Books, How's This Book?

The Princess Bride: The Best Book You’ve Ever Watched (How’s This Book?)

Written By: William Goldman
Published By: Harcourt Brace Jovanovich
Published: 1973
Pages: 493
Link to Purchase (Amazon)

Let’s be real: we’ve all seen The Princess Bride movie. It’s one of the best films of all time in every way! It holds up to this day, and it will for years to come! But many people watch the movie and call it a day. Not a lot of people have read the book behind this classic tale.

Lucky I’m here then, isn’t it?

The Princess Bride is a wonderful piece of classic fantasy literature. It is as compelling to read as it is to watch. If you haven’t read it already, and you love the movie, then you need to make time for it!

Allow me to explain why.

Plot: you’ve seen the movie

In terms of the story, there really isn’t anything different from the book and the movie. The film is an incredibly faithful adaptation. They even found a creative way to integrate Goldman’s footnotes!

Buttercup was your typical beauty living on a farm. She often abused the farmhand Westly, who subtly tells her that he loves her every day. Eventually, she realizes this and falls in love with him herself. Westly then leaves to seek a fortune so they can marry, but he’s allegedly murdered at sea by the Dread Pirate Roberts.

Later, Buttercup agrees to marry Prince Humperdink, whom she has no romantic feelings for. Shortly after their engagement is made public, she’s kidnapped by Vizzini, Inigo Montoya, and Fezzik, a trio of outlaws. Luckily, she’s saved by a mysterious man in black, who reveals himself to be none other than Westly!

Now, the two must each deal with their own obstacles, from Spanish fencers to royalty, in order to be together. It’s a classic tale, one that needs little explanation. Again: if you’re reading this, you’ve almost certainly seen the film.

Sprinkled throughout the novel are footnotes from William Goldman. He explains that his father used to read S. Morgenstern’s version of The Princess Bride to him when he was a kid, so it became his favorite despite never reading the text itself. When he gives the book to his son, he discovers that his own father had been cutting down on the bitter political satire in order to make it a fantasy adventure. Thus, Goldman set out to create an abridged version to capture the magic his father had given him.

Sound familiar? It should! Because this is the whole basis for the premise of the film: a grandfather reading his grandson a story!

While these footnotes do take you out of the story immediately, they do offer some interesting insight into the original work. Goldman will explain what he cut out and why he cut it out, and how he edited the scenes that are still there to be more compelling in an adventure format. While I don’t like having the flow of the story disrupted, they are intriguing to read.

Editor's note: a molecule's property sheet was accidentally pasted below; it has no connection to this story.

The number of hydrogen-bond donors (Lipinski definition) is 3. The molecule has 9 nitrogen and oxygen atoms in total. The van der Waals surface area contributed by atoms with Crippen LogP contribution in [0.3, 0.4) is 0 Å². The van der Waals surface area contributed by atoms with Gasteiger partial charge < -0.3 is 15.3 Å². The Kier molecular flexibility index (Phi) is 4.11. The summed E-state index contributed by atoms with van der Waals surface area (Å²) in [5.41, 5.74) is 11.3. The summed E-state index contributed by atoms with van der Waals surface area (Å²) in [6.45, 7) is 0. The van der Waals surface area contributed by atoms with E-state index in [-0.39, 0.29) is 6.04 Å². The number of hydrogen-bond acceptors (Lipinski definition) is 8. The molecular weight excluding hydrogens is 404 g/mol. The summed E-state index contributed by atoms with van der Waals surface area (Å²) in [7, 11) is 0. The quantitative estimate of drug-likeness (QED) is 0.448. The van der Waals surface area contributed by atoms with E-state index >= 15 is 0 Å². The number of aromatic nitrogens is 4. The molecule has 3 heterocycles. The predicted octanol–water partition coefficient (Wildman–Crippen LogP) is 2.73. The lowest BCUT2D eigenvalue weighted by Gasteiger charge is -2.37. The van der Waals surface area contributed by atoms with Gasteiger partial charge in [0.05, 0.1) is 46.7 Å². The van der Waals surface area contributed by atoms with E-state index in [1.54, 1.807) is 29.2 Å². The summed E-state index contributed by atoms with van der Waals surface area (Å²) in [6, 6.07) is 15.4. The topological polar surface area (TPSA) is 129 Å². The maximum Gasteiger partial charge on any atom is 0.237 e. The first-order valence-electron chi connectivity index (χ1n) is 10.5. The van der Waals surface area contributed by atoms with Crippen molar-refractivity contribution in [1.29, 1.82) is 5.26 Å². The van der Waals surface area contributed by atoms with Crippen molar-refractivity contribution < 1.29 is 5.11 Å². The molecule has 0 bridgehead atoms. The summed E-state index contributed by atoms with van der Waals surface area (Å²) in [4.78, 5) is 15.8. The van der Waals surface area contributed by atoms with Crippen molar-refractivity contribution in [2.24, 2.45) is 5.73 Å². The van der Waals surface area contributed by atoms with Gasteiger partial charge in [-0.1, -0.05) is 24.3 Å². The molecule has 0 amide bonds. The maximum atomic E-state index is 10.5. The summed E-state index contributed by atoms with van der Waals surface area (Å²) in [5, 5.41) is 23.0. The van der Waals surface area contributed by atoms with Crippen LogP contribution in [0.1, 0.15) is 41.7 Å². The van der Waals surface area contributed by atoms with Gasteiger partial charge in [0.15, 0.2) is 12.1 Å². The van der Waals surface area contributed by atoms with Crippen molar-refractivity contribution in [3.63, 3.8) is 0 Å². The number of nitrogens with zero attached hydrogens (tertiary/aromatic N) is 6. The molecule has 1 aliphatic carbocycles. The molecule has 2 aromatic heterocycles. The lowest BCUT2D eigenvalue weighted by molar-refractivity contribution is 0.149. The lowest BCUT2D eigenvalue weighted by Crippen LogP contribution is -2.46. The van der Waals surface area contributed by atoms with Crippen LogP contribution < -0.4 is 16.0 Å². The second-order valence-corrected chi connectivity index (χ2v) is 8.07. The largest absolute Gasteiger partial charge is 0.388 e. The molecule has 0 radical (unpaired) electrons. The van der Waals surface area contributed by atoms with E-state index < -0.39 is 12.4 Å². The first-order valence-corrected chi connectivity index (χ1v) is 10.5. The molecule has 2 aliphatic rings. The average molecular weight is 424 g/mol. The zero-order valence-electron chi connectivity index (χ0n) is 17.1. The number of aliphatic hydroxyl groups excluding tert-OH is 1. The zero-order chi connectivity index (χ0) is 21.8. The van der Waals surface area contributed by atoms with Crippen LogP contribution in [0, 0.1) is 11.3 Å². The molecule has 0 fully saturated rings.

Voice: Classic Fantasy, Abridged Edition

Even while shortening and modernizing the story, Goldman still captured the feel of classic fantasy literature. Each line of dialogue is witty, practically poetic, much like they are in the film. The world and characters are described as if an old town crier were regaling you with the tale!

Only this one is about a thousand times more descriptive.

This story is very slowly paced. Goldman goes into great detail for both characters and settings. He will often take a break to explain the character’s backstory via a flashback chapter. For example, as the Man in Black is climbing the Dread Cliffs, we get a whole chapter dedicated to Inigo Montoya’s backstory.

This does break up the pacing a bit. But it does present a more interesting and engaging way of detailing a character to the audience than simply telling someone their backstory through dialogue. So, despite the pacing issue, it is a solid choice.

Conclusion

If I were to recommend someone a fantasy story, there are several that I’d go for. ‘The Lord of the Rings’, ‘The Hobbit’ (yes, they are separate things), ‘A Song of Ice and Fire’ (with a heavy ‘Adult Content’ warning), ‘The Last Unicorn’, and of course: ‘The Princess Bride’. Those to me are the strongest pieces of fantasy ever written. And among them, I’d likely recommend the ‘Princess Bride’… third, or maybe forth.

It depends on the person. Teenagers or people with weak stomachs get ‘The Princess Bride’. Adults and people who can handle a little dark shit get ‘Song of Ice and Fire’.

I’d highly recommend reading ‘The Princess Bride’. It is a fantastic piece of literature, and one of my favorite books of all time! If you love the movie, you need to read it! If you are a fan of fantasy, it is the perfect pick! If you love neither, why the hell are you reading this?

Now, if you’ll excuse me, I need to go watch the movie another half a dozen times.

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